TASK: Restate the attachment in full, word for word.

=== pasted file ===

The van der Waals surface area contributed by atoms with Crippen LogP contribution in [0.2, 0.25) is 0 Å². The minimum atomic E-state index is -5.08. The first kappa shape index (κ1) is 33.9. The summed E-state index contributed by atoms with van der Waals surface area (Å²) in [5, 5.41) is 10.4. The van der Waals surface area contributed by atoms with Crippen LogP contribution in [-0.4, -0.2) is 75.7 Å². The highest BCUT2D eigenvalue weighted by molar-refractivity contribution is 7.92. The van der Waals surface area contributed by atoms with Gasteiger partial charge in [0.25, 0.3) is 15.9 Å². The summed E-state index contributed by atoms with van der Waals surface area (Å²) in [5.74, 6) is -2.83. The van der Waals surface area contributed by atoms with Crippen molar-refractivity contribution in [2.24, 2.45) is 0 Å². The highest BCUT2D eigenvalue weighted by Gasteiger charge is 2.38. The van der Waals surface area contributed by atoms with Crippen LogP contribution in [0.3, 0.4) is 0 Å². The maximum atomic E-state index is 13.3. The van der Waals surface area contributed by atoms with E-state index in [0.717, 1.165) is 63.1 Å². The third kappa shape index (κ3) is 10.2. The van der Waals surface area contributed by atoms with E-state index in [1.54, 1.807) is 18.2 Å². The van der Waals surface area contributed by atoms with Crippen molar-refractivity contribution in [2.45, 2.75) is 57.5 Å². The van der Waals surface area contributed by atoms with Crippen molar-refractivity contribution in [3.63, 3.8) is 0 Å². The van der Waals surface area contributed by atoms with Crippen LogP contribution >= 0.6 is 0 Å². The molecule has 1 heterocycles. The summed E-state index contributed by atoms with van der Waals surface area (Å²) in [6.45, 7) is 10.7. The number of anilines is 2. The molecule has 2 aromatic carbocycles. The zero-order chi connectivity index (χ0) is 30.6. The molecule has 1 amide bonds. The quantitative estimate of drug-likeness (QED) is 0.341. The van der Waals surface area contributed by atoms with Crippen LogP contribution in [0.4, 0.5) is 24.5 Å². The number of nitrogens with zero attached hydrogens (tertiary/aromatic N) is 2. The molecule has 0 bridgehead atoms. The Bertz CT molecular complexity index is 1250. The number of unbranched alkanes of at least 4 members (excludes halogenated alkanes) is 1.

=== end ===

The van der Waals surface area contributed by atoms with Crippen LogP contribution in [0.2, 0.25) is 0 Å². The minimum atomic E-state index is -5.08. The first kappa shape index (κ1) is 33.9. The summed E-state index contributed by atoms with van der Waals surface area (Å²) in [5, 5.41) is 10.4. The van der Waals surface area contributed by atoms with Crippen LogP contribution in [-0.4, -0.2) is 75.7 Å². The highest BCUT2D eigenvalue weighted by molar-refractivity contribution is 7.92. The van der Waals surface area contributed by atoms with Gasteiger partial charge in [0.25, 0.3) is 15.9 Å². The summed E-state index contributed by atoms with van der Waals surface area (Å²) in [5.74, 6) is -2.83. The van der Waals surface area contributed by atoms with Crippen molar-refractivity contribution in [2.24, 2.45) is 0 Å². The highest BCUT2D eigenvalue weighted by Gasteiger charge is 2.38. The van der Waals surface area contributed by atoms with Crippen LogP contribution in [0.3, 0.4) is 0 Å². The maximum atomic E-state index is 13.3. The van der Waals surface area contributed by atoms with E-state index in [0.717, 1.165) is 63.1 Å². The third kappa shape index (κ3) is 10.2. The van der Waals surface area contributed by atoms with E-state index in [1.54, 1.807) is 18.2 Å². The van der Waals surface area contributed by atoms with Crippen molar-refractivity contribution in [2.45, 2.75) is 57.5 Å². The van der Waals surface area contributed by atoms with Crippen molar-refractivity contribution in [3.63, 3.8) is 0 Å². The van der Waals surface area contributed by atoms with Crippen LogP contribution >= 0.6 is 0 Å². The molecule has 1 heterocycles. The summed E-state index contributed by atoms with van der Waals surface area (Å²) in [6.45, 7) is 10.7. The number of anilines is 2. The molecule has 2 aromatic carbocycles. The zero-order chi connectivity index (χ0) is 30.6. The molecule has 1 amide bonds. The quantitative estimate of drug-likeness (QED) is 0.341. The van der Waals surface area contributed by atoms with Crippen LogP contribution in [0.4, 0.5) is 24.5 Å². The number of nitrogens with zero attached hydrogens (tertiary/aromatic N) is 2. The molecule has 0 bridgehead atoms. The Bertz CT molecular complexity index is 1250. The number of unbranched alkanes of at least 4 members (excludes halogenated alkanes) is 1.